For comment please contact: Bill Jennings, California Sportfishing Protection Alliance, 209-938-9053 and/or Carolee Krieger, California Water Impact Network, 805-969-0824
After a federal study warns San Joaquin River’s toxic agricultural wastewater load too high, U.S. Bureau of Reclamation bans representatives of fishing and environmental groups from meetings of agency team tasked with monitoring toxic discharges. Groups issue joint letter to Reclamation protesting exclusion.
Late Friday, the U.S. Bureau of Reclamation barred representatives of downstream communities from meetings of a group tasked with monitoring toxin selenium discharges from western San Joaquin Valley agricultural wastewater into the San Joaquin River, Sacramento-San Joaquin Delta, and San Francisco Bay. The move came on the heels of a new U.S. Geological Survey study indicating that toxic selenium discharges into the San Joaquin River need to be up to 50 times smaller than the current water quality objectives. New federal documents also indicate toxic selenium pollution already exceeds legally safe water quality objectives in water below the federal export pumps in the Delta Mendota Pool.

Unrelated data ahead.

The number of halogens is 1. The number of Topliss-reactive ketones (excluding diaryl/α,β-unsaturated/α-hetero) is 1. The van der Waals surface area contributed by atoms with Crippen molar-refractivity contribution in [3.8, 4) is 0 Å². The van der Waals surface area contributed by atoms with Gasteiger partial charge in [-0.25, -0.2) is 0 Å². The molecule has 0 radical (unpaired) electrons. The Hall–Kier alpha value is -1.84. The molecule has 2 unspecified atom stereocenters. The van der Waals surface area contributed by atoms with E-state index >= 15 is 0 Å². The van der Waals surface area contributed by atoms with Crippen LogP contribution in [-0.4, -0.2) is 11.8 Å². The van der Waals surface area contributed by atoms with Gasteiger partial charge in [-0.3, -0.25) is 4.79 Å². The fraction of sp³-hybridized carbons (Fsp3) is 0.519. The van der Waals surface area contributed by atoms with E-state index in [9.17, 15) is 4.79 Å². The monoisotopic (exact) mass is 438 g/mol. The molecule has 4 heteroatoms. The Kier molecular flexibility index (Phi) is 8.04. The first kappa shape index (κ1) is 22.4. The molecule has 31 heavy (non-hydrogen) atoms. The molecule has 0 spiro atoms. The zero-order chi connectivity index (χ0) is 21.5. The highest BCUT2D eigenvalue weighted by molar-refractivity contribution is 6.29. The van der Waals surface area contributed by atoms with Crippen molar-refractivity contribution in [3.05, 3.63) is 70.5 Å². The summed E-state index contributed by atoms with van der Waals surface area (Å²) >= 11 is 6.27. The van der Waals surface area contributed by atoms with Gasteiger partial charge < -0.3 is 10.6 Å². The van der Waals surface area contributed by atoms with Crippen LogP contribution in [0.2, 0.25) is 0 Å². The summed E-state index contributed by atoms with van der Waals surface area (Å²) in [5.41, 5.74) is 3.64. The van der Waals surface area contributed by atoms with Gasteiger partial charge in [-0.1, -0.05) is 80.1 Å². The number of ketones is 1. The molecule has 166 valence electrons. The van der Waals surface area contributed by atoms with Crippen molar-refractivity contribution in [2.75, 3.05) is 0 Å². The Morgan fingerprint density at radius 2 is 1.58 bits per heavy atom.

The barred representatives filed a protest letter today. The fishing, conservation, and community representatives were originally granted access to the now-barred meetings in commitments made before the State Water Resources Control Committee leading up to the granting of a decade-long pollution waiver for the San Joaquin’s toxic selenium dischargers. The Board granted the pollution waiver extension with the understanding there would be public participation in the monitoring process. This change in the participation policy alters a material condition upon which granting the permit was based. According to the excluded groups, no rationale was provided as to why these meetings suddenly need to be held in secret, held behind closed doors, excluding only selected members of the public, while others are granted access.
In the 1980s, the San Joaquin’s toxic selenium problem drew national attention when tainted runoff sparked die-offs and grotesque deformities among waterfowl and other wildlife within the Kesterson National Wildlife Refuge. In small doses, selenium acts as a beneficial nutrient for humans and other animals, but in higher doses can cause serious health problems or death.